Lou Cooperhouse has ridden a tidal wave of firsts in the food innovation space over the past 40 years. At Campbell Soup, back in the early 1980s, he led operations for a brand called Today’s Taste, which was the nation’s first test-marketed complete line of refrigerated prepared foods sold at retail. Products in the line, which included entrées, salads, soups, and desserts, were even store-to-door-delivered to an end-aisle kiosk that was quite novel at that time. Later, at a Nestlé and venture-funded startup called Culinary Brands, Cooperhouse advanced his disciplined R&D process that integrated culinary arts and food science in one of the earliest applications of “culinology.” At Culinary Brands, the first company in America to develop and commercialize an industrial process for sous vide, he served as vice president of technical services. In the 1990s, he focused his interests on health and wellness, and was cofounder, president, and chief operations officer for MenuDirect, an innovative company that created meal solutions never before developed for consumers with diabetes, celiac disease, PKU, and dysphagia.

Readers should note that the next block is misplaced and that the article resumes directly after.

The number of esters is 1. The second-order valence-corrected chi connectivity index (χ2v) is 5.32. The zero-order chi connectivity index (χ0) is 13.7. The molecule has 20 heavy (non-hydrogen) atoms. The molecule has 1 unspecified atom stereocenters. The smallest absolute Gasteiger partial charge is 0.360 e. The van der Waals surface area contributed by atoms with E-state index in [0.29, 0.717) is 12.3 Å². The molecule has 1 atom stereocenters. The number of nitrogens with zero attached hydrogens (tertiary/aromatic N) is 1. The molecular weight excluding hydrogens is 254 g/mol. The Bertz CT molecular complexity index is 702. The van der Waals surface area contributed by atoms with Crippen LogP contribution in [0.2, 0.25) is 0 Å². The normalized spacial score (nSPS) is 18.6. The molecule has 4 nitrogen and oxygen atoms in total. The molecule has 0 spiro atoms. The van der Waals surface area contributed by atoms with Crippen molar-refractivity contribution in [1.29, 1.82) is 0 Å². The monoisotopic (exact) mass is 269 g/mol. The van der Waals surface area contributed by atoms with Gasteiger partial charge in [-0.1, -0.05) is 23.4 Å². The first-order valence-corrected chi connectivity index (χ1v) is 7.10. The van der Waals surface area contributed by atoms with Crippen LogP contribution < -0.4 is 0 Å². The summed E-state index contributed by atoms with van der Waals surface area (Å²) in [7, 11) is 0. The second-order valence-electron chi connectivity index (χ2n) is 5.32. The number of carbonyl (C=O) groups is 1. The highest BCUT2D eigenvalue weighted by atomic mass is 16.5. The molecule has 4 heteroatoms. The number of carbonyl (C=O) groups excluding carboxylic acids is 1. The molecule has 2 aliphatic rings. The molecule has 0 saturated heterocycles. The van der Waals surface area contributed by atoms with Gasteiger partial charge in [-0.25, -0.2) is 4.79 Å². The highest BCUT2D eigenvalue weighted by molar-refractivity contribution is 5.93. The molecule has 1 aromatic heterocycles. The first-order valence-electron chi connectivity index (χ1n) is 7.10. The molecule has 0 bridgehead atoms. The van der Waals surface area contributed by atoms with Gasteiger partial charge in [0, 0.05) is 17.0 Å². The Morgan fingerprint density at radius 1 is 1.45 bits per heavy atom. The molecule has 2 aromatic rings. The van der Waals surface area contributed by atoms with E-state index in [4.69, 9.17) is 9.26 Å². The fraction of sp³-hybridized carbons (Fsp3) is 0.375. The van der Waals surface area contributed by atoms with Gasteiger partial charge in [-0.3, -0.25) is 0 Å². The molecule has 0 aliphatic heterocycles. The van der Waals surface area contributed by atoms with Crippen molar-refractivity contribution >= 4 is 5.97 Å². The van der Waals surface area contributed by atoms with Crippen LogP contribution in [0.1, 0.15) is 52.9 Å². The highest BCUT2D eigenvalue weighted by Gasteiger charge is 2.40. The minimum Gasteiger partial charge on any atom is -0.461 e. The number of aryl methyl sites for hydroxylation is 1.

On the business side of innovation, Cooperhouse co-founded and served as executive director of the Rutgers University Food Innovation Center, the first incubator of its kind worldwide, and one that has received numerous awards for the specialized services it has provided to food entrepreneurs over the past 20 years. He also created FoodBIN (Food Business Innovation Network) as the first-ever global association of business incubators and innovation centers.
And while all these firsts and many other accomplishments have been rewarding, Cooperhouse says that taking the helm at BlueNalu, the startup cell-cultured seafood company he created nearly six years ago, is a first-wave opportunity in an ocean of innovation opportunities that may just top them all.
“This is unlike anything I’ve done to date or, arguably, that almost any innovator in this universe has really taken on,” says Cooperhouse. “What we’re talking about is an industry that has not changed much in millennia, especially in the ways we harvest seafood from the wild, as these use inefficient and extraordinarily environmentally taxing practices. The opportunity to solve the challenges of today and tomorrow with cell-culture technology that is healthy for people, humane for sea life, and sustainable for the planet is incredibly exciting. With BlueNalu, we can replace today’s highly variable and supply-restricted seafood supply chain with one that will be vertically integrated, consistent, and delicious every time.”